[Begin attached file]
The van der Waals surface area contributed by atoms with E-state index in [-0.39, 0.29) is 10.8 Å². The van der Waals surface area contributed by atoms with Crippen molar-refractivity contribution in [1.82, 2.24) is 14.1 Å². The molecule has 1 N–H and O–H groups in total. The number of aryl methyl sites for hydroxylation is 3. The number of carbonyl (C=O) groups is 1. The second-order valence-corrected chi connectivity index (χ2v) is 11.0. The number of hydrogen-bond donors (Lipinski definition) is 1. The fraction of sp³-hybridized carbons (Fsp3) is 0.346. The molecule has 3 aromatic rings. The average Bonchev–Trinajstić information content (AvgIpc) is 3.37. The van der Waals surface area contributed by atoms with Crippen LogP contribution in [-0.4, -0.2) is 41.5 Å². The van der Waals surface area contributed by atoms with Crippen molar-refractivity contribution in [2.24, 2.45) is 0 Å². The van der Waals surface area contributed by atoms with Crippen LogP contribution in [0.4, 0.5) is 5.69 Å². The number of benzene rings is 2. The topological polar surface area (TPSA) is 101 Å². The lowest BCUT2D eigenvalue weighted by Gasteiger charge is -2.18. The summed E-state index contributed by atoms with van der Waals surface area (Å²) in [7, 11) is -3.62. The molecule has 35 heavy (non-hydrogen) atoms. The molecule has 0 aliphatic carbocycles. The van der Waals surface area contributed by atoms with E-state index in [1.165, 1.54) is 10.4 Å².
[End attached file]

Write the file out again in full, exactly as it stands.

The van der Waals surface area contributed by atoms with E-state index in [-0.39, 0.29) is 10.8 Å². The van der Waals surface area contributed by atoms with Crippen molar-refractivity contribution in [1.82, 2.24) is 14.1 Å². The molecule has 1 N–H and O–H groups in total. The number of aryl methyl sites for hydroxylation is 3. The number of carbonyl (C=O) groups is 1. The second-order valence-corrected chi connectivity index (χ2v) is 11.0. The number of hydrogen-bond donors (Lipinski definition) is 1. The fraction of sp³-hybridized carbons (Fsp3) is 0.346. The molecule has 3 aromatic rings. The average Bonchev–Trinajstić information content (AvgIpc) is 3.37. The van der Waals surface area contributed by atoms with Crippen LogP contribution in [-0.4, -0.2) is 41.5 Å². The van der Waals surface area contributed by atoms with Crippen molar-refractivity contribution in [2.24, 2.45) is 0 Å². The van der Waals surface area contributed by atoms with Crippen LogP contribution in [0.4, 0.5) is 5.69 Å². The number of benzene rings is 2. The topological polar surface area (TPSA) is 101 Å². The lowest BCUT2D eigenvalue weighted by Gasteiger charge is -2.18. The summed E-state index contributed by atoms with van der Waals surface area (Å²) in [7, 11) is -3.62. The molecule has 35 heavy (non-hydrogen) atoms. The molecule has 0 aliphatic carbocycles. The van der Waals surface area contributed by atoms with E-state index in [1.165, 1.54) is 10.4 Å².